How To Make Lacto-Fermented Sauerkraut In A Mason Jar

The thing about homesteading is you get to create your own ingredient right from scratch! Cheese, yogurt, butter and now sauerkraut, a delightfully sour and crunchy ingredient you can use on your meals — or consume by itself — while on a homestead, or while facing this health crisis!

This homemade sauerkraut is a great meal because it has a long shelf life. You can either make plain sauerkraut or mix it with herbs and spices. In this tutorial let us make Lacto-fermented sauerkraut that preserves all the good probiotics in a jar, good for your guts.

So how to make sauerkraut in a mason jar?

RELATED: How To Make Buttermilk On Your Homestead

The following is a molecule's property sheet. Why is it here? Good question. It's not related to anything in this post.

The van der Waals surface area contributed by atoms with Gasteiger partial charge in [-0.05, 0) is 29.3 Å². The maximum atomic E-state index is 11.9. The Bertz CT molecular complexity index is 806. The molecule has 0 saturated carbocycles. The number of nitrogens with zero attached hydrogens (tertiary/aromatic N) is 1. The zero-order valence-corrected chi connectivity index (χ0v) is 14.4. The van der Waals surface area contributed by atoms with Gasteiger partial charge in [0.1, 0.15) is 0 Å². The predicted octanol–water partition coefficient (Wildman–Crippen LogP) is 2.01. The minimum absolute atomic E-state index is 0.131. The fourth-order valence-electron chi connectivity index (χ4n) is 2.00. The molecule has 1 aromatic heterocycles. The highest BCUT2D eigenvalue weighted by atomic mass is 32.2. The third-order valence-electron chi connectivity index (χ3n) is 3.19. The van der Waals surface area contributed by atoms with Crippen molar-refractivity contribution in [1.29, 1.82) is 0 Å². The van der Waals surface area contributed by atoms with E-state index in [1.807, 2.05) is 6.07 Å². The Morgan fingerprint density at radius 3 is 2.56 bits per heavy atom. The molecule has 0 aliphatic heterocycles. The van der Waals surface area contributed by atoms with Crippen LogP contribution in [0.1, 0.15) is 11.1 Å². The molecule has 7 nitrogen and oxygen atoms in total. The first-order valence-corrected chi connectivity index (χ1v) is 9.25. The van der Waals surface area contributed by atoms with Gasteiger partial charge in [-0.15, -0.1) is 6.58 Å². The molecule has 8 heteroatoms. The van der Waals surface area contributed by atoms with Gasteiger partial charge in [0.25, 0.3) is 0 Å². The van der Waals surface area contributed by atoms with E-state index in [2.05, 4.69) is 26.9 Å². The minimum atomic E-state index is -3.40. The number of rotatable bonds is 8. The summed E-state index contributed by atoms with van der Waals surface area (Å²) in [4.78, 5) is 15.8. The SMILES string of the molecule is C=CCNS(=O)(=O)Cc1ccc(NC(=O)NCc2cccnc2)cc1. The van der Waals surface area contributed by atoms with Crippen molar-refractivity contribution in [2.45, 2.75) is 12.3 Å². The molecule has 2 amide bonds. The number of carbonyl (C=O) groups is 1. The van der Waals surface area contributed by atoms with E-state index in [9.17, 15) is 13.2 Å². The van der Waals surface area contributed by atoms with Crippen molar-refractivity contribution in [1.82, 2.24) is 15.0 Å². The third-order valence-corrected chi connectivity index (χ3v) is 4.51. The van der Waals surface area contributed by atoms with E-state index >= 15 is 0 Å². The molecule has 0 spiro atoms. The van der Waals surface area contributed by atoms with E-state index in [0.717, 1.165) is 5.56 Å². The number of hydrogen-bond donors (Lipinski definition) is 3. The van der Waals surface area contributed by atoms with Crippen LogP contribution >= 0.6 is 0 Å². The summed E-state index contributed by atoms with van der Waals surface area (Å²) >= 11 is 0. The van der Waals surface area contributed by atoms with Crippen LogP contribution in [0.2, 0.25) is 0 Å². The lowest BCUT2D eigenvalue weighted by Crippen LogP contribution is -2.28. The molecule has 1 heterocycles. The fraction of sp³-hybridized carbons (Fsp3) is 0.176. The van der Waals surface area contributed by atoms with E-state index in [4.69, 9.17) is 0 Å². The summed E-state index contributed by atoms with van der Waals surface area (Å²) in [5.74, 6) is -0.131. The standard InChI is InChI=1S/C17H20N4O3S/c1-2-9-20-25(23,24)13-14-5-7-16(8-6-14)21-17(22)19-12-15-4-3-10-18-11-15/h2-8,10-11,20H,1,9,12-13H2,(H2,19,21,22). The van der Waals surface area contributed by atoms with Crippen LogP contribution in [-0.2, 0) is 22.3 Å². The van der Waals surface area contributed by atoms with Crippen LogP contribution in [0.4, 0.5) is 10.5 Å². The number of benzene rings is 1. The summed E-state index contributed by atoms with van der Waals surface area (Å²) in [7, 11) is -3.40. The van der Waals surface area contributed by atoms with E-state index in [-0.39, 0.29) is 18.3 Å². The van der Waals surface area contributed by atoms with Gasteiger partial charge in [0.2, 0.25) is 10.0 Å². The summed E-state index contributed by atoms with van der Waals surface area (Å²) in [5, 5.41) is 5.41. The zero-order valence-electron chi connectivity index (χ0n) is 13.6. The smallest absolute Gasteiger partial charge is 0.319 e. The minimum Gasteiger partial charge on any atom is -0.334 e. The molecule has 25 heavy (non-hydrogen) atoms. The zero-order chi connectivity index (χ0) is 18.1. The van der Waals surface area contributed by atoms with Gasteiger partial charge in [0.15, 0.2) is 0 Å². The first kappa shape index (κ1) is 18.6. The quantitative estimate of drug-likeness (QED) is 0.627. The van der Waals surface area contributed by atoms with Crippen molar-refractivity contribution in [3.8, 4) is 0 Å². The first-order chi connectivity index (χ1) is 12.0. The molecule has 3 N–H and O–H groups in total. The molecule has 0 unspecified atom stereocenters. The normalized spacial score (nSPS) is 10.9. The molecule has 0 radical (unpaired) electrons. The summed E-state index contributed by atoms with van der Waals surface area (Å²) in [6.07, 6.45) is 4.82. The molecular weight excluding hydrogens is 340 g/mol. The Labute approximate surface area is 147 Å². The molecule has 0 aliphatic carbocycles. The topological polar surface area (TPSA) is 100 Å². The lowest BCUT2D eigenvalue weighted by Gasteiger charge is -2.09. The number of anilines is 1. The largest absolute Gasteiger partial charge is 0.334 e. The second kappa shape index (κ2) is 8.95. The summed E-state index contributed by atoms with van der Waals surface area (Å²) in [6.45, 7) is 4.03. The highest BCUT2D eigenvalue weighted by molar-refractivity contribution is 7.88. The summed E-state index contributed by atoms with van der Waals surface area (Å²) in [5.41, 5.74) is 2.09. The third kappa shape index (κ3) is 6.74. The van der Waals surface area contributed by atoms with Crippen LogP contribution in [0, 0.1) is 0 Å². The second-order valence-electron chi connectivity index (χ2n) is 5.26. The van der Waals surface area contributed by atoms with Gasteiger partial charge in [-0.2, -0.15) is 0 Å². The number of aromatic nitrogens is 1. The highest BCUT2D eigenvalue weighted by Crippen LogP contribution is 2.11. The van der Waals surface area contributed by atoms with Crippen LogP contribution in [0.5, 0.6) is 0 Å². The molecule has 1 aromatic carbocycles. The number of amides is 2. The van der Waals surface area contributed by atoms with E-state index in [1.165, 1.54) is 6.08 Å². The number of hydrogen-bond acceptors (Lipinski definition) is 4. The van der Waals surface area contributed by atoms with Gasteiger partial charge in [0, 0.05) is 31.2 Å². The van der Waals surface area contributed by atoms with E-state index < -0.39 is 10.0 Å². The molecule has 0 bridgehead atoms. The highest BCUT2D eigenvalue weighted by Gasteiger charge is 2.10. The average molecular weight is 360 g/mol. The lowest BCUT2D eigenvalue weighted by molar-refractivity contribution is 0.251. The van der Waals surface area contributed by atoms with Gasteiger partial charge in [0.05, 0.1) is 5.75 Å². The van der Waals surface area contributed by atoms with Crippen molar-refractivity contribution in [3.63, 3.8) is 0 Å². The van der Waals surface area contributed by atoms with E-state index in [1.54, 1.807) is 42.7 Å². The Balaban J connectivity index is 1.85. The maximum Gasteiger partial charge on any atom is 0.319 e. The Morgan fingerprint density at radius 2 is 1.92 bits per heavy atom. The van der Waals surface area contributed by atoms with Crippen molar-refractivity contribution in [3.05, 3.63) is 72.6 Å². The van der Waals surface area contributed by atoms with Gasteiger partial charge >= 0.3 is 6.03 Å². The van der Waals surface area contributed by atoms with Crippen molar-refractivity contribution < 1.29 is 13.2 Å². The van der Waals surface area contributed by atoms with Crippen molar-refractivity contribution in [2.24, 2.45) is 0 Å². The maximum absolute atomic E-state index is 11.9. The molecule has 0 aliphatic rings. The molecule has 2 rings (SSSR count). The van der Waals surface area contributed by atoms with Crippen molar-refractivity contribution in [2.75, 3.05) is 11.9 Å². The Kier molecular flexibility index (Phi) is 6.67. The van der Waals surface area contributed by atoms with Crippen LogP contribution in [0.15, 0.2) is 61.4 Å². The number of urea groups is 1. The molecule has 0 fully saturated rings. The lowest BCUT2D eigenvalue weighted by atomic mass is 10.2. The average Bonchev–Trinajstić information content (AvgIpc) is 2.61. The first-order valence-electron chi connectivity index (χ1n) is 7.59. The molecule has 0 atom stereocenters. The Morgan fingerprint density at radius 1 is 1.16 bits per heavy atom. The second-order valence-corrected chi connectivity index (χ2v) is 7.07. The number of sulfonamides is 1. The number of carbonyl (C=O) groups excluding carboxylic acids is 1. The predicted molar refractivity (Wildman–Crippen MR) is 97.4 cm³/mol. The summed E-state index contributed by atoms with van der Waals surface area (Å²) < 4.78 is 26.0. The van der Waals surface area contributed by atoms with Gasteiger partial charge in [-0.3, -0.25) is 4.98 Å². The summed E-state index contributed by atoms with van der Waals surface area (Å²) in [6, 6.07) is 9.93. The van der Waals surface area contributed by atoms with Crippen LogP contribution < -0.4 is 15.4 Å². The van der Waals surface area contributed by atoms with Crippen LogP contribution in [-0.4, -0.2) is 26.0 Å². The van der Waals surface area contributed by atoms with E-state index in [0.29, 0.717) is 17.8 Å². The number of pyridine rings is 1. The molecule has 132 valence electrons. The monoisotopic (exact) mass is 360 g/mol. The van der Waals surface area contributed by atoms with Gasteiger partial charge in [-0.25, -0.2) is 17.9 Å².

Delicious Sauerkraut Recipe Every Homesteader Should Know

Why Make Sauerkraut?

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Not only does sauerkraut spoil a long time, but it is also a meal in itself, and it is also easy to make! You don’t need to be an expert cook, all you need to do is follow these simple steps.

So let us get started. Here are the steps in making sauerkraut in a mason jar.

Ingredients:

  • 1 head of cabbage or 2 1/2 lbs cabbage
  • 1 tablespoon of salt

Tools Needed:

  • knife
  • bowl
  • mason jar
  • smaller jar
  • rubber band

Step 1: Wash & Clean the Tools & Ingredients



Wash all the equipment and utensils you need. Wash your hands too.

You don’t want to mix your sauerkraut with bad bacteria, anything that is going to make you sick.

Next, remove the faded leaves from your cabbage. Cut off the roots and the parts that don’t seem fresh.

Step 2: Cut the Cabbage Into Quarters & Slice Into Strips



Cut your cabbage into quarters and remove the core. Then, slice it into strips.